The NOAA Northeast Fisheries Science Center (NEFSC), the Woods Hole Oceanographic Institution (WHOI), and the University of Massachusetts School for Marine Science and Technology (SMAST) are working together to train future generations of scientists in a program designed to address an anticipated shortfall of researchers in the fields of quantitative fisheries and ecosystem science.
As towns across Cape Cod struggle with problems stemming from septic systems, a recent study by a Woods Hole Oceanographic Institution (WHOI) scientist focuses on one specific toxic by-product: mercury. In a study of local groundwater, biogeochemist Carl Lamborg found microbial action on wastewater transforms it into more mobile, more toxic forms of the element.—
As part of on-going research nearly four years after the Deepwater Horizon oil spill, scientists from the Woods Hole Oceanographic Institution (WHOI) will team up with a group of high school students in Florida to collect remnants of oil from Gulf Coast beaches this week.
Woods Hole Oceanographic Institution (WHOI) has teamed up with the public to build the most comprehensive and up-to-date dataset on marine radiation levels in the aftermath of the 2011 Fukushima Dai-ichi Nuclear Power Plant disaster.
Woods Hole Oceanographic Institution (WHOI) scientist Kristopher Karnauskas has been selected to receive a 2014 Sloan Research Fellowship. Awarded annually since 1955, the fellowships are given to early-career scientists and scholars whose achievements and potential identify them as rising stars—the next generation of scientific leaders.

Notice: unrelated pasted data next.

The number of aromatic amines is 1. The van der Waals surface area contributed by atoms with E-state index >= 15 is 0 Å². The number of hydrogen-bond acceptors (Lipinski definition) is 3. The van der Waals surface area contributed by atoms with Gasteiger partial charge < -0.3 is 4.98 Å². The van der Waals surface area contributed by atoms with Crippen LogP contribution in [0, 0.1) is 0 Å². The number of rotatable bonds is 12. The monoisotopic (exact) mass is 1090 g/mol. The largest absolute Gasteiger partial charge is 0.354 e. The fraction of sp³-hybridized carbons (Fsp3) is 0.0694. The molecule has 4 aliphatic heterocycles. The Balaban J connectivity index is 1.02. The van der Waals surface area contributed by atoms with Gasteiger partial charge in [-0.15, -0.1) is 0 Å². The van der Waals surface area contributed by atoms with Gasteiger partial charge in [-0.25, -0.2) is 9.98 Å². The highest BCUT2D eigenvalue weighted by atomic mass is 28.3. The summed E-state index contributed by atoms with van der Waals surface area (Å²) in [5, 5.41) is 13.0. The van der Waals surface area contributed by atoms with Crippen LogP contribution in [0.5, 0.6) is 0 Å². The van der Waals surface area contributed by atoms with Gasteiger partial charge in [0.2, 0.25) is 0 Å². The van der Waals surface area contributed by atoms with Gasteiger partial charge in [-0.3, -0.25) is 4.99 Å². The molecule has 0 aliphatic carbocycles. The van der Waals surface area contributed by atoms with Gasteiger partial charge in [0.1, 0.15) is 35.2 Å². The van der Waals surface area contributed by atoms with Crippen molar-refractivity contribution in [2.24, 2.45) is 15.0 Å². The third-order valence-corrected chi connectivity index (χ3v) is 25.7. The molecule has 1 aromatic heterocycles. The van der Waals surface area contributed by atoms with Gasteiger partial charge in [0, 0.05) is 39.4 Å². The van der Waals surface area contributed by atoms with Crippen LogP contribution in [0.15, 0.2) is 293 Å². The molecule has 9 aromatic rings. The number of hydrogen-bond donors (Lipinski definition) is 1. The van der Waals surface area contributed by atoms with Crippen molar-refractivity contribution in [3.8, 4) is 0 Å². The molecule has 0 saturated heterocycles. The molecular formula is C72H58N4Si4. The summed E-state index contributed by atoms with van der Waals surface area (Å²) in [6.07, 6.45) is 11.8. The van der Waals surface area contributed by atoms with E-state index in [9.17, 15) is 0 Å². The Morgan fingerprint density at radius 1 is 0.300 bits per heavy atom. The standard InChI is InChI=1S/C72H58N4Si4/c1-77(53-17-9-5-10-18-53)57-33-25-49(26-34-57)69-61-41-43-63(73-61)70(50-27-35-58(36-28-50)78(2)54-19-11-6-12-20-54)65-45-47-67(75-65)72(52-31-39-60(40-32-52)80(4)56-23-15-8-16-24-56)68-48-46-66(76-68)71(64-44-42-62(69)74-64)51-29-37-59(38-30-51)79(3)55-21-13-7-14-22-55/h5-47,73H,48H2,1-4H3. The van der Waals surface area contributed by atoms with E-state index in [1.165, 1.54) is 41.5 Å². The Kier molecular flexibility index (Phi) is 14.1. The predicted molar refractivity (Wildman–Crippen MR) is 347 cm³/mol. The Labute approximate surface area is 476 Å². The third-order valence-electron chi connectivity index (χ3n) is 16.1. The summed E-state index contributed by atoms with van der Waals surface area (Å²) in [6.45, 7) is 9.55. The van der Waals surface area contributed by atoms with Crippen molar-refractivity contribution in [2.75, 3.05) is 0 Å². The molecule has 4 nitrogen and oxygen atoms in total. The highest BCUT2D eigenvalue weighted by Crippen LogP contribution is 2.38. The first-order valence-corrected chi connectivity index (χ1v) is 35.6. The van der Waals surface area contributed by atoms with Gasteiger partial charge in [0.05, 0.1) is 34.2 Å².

While countries such as Japan, Norway, and Iceland often are criticized for their commercial whaling practices, Woods Hole Oceanographic Institution (WHOI) marine biologist Michael Moore points out how the majority of nations are also complicit in killing whales by deploying commercial fishing gear.
For four decades, waste from nearby manufacturing plants flowed into the waters of New Bedford Harbor—an 18,000-acre estuary and busy seaport. The harbor, which is contaminated with polychlorinated biphenyls (PCBs) and heavy metals, is one of the EPA’s largest Superfund cleanup sites. It’s also the site of an evolutionary puzzle that researchers at Woods Hole Oceanographic Institution (WHOI) and their colleagues have been working to solve.
Over the past two decades, ice loss from the Greenland Ice Sheet increased four-fold contributing to one-quarter of global sea level rise. However, the chain of events and physical processes that contributed to it has remained elusive. One likely trigger for the speed up and retreat of glaciers that contributed to this ice loss is ocean warming.